BME Counselling Report Now Published!

People from Black and Minority Ethnic (BME) groups are less likely to access counselling services and other preventative community services than White British people. However, we found that people from BME communities were accessing their counselling service in numbers that represented their population’s presence in the community, even though the service made no particular effort to target such communities. We set out to find out why.

104 clients and 24 G.P.s completed questionnaires. 12 people took part in one-to-one in depth interviews. We found that, assuming that language was not a barrier, BME clients were just as likely as White British clients to access the counselling service and this was based on the service having certain characteristics. These characteristics were; good reputation (including being referred/signposted by a friend or trusted professional), reasonable waiting lists, ease of access (the ability to self-refer) and reasonable costs. Such services did not need to be BME specific (having a counsellor of the same ethnicity was not considered important for most people), nor did they need to be based in BME community organisations, nor be near to where people lived (within reason). However, BME clients were more likely than White British clients to cite services being in the voluntary rather than statutory sector as being an important factor in choice. They also gave a higher rating than White British clients to confidentiality/anonymity. There was some evidence that referrers (e.g. G.P.s) could do more to recommend and endorse counselling as a suitable treatment option for people from BME communities. Referrers also cited less restrictive eligibility criteria, a broader range of interventions than Cognitive Behavioural Therapy (CBT) being on offer and a greater number of counselling sessions (i.e. up to 20) as being an important reason for referral.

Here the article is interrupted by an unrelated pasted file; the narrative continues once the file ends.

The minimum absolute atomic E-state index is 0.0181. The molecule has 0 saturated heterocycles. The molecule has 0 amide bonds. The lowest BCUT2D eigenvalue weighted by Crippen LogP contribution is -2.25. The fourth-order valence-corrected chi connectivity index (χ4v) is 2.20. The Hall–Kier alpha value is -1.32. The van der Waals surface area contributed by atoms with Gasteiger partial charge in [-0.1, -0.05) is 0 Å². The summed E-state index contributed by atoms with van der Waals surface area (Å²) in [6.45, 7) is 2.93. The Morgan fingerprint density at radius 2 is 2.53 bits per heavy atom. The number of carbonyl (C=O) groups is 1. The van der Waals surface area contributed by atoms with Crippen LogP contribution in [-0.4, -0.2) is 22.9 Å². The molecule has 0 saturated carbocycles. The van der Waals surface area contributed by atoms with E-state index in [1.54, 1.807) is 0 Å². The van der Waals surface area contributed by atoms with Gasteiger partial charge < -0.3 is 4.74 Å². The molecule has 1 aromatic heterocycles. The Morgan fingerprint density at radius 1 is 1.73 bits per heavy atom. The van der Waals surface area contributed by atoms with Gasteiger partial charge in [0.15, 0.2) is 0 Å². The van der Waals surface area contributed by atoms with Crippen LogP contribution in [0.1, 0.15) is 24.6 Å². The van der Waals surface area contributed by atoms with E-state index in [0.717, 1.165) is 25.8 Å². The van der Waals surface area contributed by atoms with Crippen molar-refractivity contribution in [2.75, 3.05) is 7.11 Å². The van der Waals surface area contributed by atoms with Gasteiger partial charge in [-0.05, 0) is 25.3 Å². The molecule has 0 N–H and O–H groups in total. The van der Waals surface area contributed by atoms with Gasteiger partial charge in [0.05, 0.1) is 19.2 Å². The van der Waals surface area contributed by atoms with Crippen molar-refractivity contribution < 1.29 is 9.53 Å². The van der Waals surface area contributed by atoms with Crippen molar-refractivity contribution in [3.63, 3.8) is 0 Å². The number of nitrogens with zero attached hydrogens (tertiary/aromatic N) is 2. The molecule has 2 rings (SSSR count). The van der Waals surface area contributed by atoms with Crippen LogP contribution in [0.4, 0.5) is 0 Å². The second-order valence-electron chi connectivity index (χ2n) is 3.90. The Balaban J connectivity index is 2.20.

A full copy of the report is available on our home page.

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